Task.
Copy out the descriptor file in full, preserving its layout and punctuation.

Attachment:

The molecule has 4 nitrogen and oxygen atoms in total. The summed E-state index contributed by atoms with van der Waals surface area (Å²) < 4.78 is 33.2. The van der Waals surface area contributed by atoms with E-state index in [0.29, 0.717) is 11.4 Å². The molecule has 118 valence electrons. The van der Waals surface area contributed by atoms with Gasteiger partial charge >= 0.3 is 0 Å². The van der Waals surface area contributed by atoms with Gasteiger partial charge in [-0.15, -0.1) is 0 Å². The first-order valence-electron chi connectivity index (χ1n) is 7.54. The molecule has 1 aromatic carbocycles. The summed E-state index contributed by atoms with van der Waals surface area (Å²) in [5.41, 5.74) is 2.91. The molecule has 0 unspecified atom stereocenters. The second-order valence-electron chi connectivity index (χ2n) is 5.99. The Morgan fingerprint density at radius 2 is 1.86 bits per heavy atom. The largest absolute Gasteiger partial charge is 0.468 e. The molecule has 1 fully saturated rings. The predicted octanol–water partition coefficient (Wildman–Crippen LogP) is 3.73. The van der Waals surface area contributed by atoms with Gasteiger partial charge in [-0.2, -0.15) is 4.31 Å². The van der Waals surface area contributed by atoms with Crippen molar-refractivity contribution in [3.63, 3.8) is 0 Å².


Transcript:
The molecule has 4 nitrogen and oxygen atoms in total. The summed E-state index contributed by atoms with van der Waals surface area (Å²) < 4.78 is 33.2. The van der Waals surface area contributed by atoms with E-state index in [0.29, 0.717) is 11.4 Å². The molecule has 118 valence electrons. The van der Waals surface area contributed by atoms with Gasteiger partial charge >= 0.3 is 0 Å². The van der Waals surface area contributed by atoms with Gasteiger partial charge in [-0.15, -0.1) is 0 Å². The first-order valence-electron chi connectivity index (χ1n) is 7.54. The molecule has 1 aromatic carbocycles. The summed E-state index contributed by atoms with van der Waals surface area (Å²) in [5.41, 5.74) is 2.91. The molecule has 0 unspecified atom stereocenters. The second-order valence-electron chi connectivity index (χ2n) is 5.99. The Morgan fingerprint density at radius 2 is 1.86 bits per heavy atom. The largest absolute Gasteiger partial charge is 0.468 e. The molecule has 1 fully saturated rings. The predicted octanol–water partition coefficient (Wildman–Crippen LogP) is 3.73. The van der Waals surface area contributed by atoms with Gasteiger partial charge in [-0.2, -0.15) is 4.31 Å². The van der Waals surface area contributed by atoms with Crippen molar-refractivity contribution in [3.63, 3.8) is 0 Å².